Ray Branion

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A new position in the Brookings Police Department aims to address the city’s homeless population and help connect individuals in need with social services.

“What I do on a day-to-day basis is go and introduce myself to every homeless person in town,” said Ray Branion, who became the department’s community resource officer in the fall. “I’m trying to help them get off the street.”

Branion’s work is different than that of a patrol officer: Instead of focusing on law enforcement among the general population of the city’s residents, he’s focused on connecting those experiencing homelessness with resources to help them move along, as well as providing other kinds of community outreach for the department.

His uniform is different, too. Branion still carries a firearm and other items of police gear, but he’s dressed more casually than the usual dress-shirt-and-badge combo.

“I’m kind of dressed down, in a way,” Branion said. “When they see that, they see I’m more approachable.”

That approachability is key to Branion’s job, he said.

When he meets a person experiencing homelessness in town, Branion tells them about his job, and asks them a few questions. If they’re willing to talk (and all but one person have been), Branion keeps notes about the individual, like where they’re from, why they live where they do and if they have any loved ones officer should contact in case of an emergency.

“It helps me get to know them,” Branion said.

From there, Branion said he works with a handful of different organizations to connect homeless individuals with the help they need. That might be through the VA, the Curry Homeless Coalition, local food banks or government agencies.

The idea of a community resource officer isn’t a new one — the Coos Bay Police Department has had one since May, and other cities across the county have adopted similar models in recent years. Branion said he’s taken a ride-along with Coos Bay’s community resource officer and uses him as a resource.

Branion moved to Brookings in 2008 after graduating high school in central California, and has been working in the public safety field ever since.

He went to school to become a firefighter — but changed directions slightly when he got his license to become an emergency medical technician. He worked for Cal-Ore Life Flight before being hired by the Brookings Police Department in 2019, he said.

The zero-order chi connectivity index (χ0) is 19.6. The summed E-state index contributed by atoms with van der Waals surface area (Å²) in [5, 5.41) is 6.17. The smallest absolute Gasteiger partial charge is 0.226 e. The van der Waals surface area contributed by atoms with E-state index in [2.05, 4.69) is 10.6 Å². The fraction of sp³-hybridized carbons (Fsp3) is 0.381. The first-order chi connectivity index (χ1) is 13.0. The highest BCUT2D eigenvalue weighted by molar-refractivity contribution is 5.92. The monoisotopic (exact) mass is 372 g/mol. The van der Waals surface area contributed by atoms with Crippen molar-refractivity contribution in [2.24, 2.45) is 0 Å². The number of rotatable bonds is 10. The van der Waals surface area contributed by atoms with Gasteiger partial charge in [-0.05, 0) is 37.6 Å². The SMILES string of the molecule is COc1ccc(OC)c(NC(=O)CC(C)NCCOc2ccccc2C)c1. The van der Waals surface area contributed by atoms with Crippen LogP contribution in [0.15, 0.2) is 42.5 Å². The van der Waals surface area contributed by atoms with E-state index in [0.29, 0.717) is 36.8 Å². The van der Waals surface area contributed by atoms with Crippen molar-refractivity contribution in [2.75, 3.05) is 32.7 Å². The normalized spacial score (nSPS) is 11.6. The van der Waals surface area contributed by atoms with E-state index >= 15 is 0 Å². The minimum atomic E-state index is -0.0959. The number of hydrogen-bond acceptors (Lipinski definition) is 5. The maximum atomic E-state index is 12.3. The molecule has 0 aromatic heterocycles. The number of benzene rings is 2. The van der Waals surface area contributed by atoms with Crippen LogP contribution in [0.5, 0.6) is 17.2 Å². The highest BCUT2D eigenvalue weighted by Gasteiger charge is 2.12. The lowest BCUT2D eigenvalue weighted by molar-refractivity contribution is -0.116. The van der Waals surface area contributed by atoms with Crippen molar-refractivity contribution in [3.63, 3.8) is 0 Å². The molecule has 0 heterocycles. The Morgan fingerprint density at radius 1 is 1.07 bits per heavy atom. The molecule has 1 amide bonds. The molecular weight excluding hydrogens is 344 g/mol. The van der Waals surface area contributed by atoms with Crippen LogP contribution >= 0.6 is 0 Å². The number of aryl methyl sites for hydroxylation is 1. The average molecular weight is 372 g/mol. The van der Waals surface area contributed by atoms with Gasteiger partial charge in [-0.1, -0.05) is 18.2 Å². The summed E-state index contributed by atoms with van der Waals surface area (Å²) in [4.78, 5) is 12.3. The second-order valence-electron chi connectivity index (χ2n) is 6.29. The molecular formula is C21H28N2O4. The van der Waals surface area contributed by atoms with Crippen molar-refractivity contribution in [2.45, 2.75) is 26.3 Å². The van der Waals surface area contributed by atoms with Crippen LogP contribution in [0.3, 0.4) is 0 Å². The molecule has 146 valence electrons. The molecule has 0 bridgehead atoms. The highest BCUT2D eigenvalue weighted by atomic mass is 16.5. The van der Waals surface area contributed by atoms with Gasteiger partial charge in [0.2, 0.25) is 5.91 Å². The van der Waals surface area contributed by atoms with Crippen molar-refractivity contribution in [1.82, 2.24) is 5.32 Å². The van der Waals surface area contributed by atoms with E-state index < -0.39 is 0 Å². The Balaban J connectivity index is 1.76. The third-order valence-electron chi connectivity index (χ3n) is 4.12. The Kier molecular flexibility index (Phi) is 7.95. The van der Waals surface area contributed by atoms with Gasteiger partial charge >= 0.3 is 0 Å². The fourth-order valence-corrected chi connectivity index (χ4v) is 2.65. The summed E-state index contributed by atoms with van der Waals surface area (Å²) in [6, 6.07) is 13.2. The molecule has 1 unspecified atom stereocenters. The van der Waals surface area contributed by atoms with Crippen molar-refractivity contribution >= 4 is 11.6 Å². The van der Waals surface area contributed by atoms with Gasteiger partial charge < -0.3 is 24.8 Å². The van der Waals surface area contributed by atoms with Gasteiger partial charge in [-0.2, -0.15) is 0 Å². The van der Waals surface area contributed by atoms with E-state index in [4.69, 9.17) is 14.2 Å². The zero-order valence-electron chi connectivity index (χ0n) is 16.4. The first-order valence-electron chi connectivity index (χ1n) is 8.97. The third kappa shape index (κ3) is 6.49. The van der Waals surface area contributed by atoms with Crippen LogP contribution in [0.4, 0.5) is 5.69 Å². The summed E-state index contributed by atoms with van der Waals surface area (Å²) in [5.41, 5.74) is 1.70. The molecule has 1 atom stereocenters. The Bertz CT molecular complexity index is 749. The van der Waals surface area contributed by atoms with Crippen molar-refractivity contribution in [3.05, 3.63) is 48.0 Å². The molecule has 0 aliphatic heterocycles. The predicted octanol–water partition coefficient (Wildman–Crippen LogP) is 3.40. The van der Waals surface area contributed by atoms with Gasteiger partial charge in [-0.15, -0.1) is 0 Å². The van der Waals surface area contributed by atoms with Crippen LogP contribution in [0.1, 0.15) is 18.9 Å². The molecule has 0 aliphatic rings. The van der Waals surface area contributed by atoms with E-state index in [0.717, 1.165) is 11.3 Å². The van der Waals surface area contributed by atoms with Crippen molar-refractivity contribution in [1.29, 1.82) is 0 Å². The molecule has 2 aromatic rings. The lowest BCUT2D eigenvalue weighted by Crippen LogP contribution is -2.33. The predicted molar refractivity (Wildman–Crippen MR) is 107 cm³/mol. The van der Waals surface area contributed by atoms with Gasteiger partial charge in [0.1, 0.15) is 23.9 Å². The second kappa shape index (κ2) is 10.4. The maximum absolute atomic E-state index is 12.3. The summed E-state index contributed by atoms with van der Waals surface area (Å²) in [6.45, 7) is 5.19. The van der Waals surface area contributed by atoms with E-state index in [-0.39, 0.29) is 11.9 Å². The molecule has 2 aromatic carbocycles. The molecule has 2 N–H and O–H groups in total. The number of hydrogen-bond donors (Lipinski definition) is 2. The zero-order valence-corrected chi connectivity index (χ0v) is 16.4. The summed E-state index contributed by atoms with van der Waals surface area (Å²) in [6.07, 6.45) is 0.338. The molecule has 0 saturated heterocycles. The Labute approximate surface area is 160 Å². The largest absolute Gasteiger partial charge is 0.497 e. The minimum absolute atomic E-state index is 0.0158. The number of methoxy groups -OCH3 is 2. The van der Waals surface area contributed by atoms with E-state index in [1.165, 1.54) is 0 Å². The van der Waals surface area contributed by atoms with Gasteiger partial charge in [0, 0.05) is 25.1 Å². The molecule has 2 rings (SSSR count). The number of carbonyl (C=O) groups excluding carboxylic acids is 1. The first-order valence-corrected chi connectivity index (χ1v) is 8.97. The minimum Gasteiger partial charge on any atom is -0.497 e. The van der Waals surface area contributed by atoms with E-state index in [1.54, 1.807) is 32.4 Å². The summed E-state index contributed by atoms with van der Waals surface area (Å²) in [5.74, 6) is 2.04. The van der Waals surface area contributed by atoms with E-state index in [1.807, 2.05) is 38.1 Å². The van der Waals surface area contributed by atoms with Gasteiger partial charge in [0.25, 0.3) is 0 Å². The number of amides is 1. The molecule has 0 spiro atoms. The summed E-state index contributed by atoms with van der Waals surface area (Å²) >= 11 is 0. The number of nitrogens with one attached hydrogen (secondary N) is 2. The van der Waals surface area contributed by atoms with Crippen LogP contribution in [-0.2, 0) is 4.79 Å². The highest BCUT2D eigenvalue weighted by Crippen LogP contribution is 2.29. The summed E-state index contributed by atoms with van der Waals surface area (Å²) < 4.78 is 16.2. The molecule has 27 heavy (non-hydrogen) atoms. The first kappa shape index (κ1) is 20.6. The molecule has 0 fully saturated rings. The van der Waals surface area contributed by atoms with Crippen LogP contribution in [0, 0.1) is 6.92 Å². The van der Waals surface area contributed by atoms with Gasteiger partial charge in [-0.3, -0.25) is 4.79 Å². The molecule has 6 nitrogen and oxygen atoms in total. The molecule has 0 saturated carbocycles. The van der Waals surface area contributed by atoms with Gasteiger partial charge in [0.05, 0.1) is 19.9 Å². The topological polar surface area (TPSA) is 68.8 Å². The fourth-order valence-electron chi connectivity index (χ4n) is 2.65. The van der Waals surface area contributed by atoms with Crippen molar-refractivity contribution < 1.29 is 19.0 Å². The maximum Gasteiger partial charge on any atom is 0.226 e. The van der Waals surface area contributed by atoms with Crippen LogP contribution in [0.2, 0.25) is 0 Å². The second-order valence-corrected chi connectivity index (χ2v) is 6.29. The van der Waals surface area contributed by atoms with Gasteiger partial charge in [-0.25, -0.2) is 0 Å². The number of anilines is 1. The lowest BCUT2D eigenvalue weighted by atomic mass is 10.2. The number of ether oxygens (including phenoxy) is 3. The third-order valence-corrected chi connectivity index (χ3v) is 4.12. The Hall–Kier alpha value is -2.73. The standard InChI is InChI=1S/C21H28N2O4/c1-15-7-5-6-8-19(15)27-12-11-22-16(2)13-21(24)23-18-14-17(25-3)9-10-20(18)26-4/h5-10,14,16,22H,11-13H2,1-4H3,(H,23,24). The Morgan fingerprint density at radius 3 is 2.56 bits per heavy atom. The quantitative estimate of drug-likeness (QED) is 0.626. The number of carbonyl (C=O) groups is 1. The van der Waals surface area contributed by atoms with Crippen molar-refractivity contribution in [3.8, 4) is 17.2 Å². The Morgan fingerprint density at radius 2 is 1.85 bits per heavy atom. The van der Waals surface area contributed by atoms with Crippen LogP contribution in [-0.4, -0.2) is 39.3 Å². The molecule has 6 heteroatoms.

Last year, the Brookings City Council approved the creation of Branion’s position — the first of its kind in the city, according to Police Chief Kelby McCrae.

For Branion, the idea of taking on the community resource officer role hadn’t crossed his mind until the job opened. As a patrol officer, he’d often been asked to respond to medically related calls because of his EMT experience, so he liked the idea of jumping into another service-oriented position.

“I had no idea until it popped up,” Branion said. “I enjoy helping people. As a police officer, it’s not just about writing tickets and arresting people.”

He still does some of that — he’s still a police officer, and does enforce the law when he sees it being violated — but now more of his job focuses on building rapport with the city’s homeless population.

In the first few months in his new job, Branion said he’s been in contact with 50 different homeless individuals.

He points to a few of those people as successes: one person who he helped find their way back to Tennessee, and another who returned to Arizona. He distributes some bus passes to people he meets, and is currently helping to find housing for someone who was recently laid off in Crescent City, Branion said.

Just a few months into the job, Branion is still figuring out exactly what his role is in responding to the city’s homeless population, he said. He hopes to visit Medford’s Livability Team, a group of city staff members who are specifically designated to respond to homeless issues.

Branion said many of the people he meets are travelers, passing through or living temporarily from other parts of the country. Others have been pushed into homelessness in other ways, and a handful tell him they’ve chosen to live the way they do.

“There’s a few that were affected by COVID. Not a lot, but some,” Branion said. “I’ve encountered a few individuals that were homeless due to (this summer’s wildfires) as well.”

Most of the people Branion works with, though, are just “down on their luck” one way or another, he said.

“Some people will perceive transients to be more corrupted individuals. From what I’m seeing, they’re not all corrupted individuals,” Branion said.

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